... but I wouldn't wish Novell on them.

      They'll buy it in, to quote a line from a Lurel & Hardy movie, three shakes of a - dead - lamb'sd tale/.
      Anton Philidor
      • Well

        [i]"Well there's another NICE mess you've gotten me into!"[/i] ;)
        D T Schmitz
  • RHEL/JBoss SUSE/Websphere

    The deal makes sense. Red Hat is a committed open source
    company, Novell likes the hybrid model (closed and open

    Novell has already announced the availability of the no cost, but
    closed Websphere/DB2 stack with SUSE.

    Both moves so i) the importance of middleware and ii) the
    extensive benefits to business having them bundled.

    I've said before the upcoming versions of RHEL and SLES will see
    a divergence. More choice is the result.
    Richard Flude
  • No mention of the big googrilla?

    What's up with that?
  • Novell is already in "aquire me" mode

    Consider the following items:

    Novell's last downsizing took many departments to the bare bones, incluing tech support. The techs uniformly report they are not staffed well enough to keep up, even in the face of recent rate hikes to $650 per incident (yes, that's right, $650).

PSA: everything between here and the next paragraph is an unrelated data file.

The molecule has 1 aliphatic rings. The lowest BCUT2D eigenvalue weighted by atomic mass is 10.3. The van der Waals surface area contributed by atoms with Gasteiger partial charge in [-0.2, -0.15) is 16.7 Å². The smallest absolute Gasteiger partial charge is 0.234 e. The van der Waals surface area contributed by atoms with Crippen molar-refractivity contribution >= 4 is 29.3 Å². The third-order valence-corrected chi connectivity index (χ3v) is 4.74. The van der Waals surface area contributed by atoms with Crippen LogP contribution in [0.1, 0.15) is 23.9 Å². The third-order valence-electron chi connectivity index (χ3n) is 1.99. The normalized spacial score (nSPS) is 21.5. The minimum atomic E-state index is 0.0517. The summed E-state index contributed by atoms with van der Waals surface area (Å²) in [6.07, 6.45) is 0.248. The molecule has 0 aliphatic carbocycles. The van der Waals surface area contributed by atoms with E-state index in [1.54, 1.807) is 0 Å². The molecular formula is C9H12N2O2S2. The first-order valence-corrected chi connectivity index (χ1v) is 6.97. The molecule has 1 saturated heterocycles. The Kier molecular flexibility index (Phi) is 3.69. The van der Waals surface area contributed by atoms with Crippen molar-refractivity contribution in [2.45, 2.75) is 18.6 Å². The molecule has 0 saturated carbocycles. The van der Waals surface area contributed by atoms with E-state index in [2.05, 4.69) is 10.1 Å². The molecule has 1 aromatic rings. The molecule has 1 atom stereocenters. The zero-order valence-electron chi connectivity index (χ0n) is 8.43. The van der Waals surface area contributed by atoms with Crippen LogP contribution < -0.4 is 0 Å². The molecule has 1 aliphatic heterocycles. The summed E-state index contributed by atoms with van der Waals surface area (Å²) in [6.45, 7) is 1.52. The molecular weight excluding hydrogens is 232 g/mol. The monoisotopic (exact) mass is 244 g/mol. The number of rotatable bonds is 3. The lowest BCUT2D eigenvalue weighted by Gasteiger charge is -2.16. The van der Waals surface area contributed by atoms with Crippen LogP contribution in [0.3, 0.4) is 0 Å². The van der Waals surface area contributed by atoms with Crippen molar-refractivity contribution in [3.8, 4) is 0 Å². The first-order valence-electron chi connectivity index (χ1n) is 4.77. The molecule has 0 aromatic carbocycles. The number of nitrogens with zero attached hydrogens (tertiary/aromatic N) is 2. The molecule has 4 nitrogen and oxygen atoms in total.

Novell's CEO is well aquainted with mergers and aquisitions, having been part of Novell's aquisition of Cambridge, and overseeing the aquisition of SuSE, etc. Otherwise, given the performance of the company in the past 2-3 years, one would think that he'd be gone.

    Novell has failed to do any marketing in the past year, even the crappy marketing they normally do. They released Zen7 with absolutely no marketing, for instance.

    Novell keeps talking about its $1.2 billion in cash assets, but aside from a stock buy-back program (another key factor in the aquisition mode) they've not spent it. Certain they aren't investing into their products or marketing.

    THE LAST COMPANY I witness that did these things was Ameritech. They fired massive numbers of employees, delayed any expenditure they could, and artificially pumped up their worth as much as they could to get the highest price when they were aquired by SBC. Novell seems to be doing the same thing.
    • RE: Novell in acquire me mode

      What about a play by Cisco to envelope eDirectory into their offerings? There appears to be growing tensions between the two and both are searching for areas of growth.